(opens in a new tab) are bony growths that appear along the outside of the foot at the base of the big toe joint. They are thought to occur in response to excess pressure and friction on the toes from wearing ill-fitting shoes, as well as due to a genetic predisposition for bunions. This common toe deformity can be painful, as the bunions rub against shoes and cause the big toe to move out of alignment and towards the smaller toes. There are a variety of treatment methods available for bunions. Conservative methods can be prescribed to manage the symptoms of a bunion. These may include wearing wider, more supportive shoes, wearing orthotics such as toe stretchers, splints, or bunion pads, taking over-the-counter medications to reduce pain, and applying ice to the bunion to decrease inflammation. Bunions can be removed permanently through surgery. If you have painful bunions, talk to your podiatrist about potential treatment options today.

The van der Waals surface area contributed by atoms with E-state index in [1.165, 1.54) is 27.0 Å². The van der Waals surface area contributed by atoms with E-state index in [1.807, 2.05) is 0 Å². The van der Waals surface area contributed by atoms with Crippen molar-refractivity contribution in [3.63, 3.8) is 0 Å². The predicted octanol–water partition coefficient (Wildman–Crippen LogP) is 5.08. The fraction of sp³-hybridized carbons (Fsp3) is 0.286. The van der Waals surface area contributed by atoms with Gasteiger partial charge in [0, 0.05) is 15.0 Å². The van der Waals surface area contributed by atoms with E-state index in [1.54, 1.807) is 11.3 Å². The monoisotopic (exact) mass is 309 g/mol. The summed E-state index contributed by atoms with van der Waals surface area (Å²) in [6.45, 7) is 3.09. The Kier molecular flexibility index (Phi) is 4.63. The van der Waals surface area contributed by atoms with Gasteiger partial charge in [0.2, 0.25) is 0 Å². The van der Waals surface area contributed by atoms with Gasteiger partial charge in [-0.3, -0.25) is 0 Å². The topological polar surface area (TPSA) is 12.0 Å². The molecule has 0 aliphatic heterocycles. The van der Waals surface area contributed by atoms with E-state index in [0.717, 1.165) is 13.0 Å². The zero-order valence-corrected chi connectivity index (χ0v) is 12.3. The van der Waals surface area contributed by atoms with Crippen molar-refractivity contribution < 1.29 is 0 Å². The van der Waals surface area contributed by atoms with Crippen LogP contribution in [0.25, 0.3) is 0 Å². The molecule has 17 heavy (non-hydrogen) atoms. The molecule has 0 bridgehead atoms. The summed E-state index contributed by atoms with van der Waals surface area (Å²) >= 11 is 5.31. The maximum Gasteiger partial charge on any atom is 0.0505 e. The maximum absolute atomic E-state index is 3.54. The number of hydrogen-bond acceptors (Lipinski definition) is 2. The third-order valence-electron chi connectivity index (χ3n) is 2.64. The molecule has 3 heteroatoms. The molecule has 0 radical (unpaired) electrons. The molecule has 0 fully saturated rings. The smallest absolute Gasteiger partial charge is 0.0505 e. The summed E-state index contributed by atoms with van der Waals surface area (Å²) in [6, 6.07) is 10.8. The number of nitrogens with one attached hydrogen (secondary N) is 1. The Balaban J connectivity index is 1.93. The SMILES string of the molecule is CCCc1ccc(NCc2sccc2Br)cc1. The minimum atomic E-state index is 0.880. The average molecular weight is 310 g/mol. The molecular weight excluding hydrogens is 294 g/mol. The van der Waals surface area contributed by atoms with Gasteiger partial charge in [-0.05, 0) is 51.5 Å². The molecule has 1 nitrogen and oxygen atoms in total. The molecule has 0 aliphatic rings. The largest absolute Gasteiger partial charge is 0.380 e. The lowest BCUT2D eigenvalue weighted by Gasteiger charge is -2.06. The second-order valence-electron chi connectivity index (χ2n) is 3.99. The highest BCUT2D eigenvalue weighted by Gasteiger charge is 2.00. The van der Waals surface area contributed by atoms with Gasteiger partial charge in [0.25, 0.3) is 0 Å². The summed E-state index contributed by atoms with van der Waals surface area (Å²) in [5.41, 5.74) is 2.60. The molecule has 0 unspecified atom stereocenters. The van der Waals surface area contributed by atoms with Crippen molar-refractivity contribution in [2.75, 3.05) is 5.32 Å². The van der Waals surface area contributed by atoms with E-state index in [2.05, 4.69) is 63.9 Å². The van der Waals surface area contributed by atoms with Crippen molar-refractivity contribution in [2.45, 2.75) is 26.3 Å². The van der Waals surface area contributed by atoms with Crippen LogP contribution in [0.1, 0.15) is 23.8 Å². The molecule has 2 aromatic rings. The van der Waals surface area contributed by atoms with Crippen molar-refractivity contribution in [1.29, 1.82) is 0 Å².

What Is a Bunion?
Bunions are painful bony bumps that usually develop on the inside of the foot at the joint of the big toe. As the deformity increases over time, it may become painful to walk and wear shoes. Women are more likely to exacerbate existing bunions since they often wear tight, narrow shoes that shift their toes together. Bunion pain can be relieved by wearing wider shoes with enough room for the toes.
- Genetics – some people inherit feet that are more prone to bunion development
- Inflammatory Conditions – rheumatoid arthritis and polio may cause bunion development
- Redness and inflammation
- Pain and tenderness
- Callus or corns on the bump
- Restricted motion in the big toe
In order to diagnose your bunion, your podiatrist may ask about your medical history, symptoms, and general health. Your doctor might also order an x-ray to take a closer look at your feet. Nonsurgical treatment options include orthotics, padding, icing, changes in footwear, and medication. If nonsurgical treatments don’t alleviate your bunion pain, surgery may be necessary.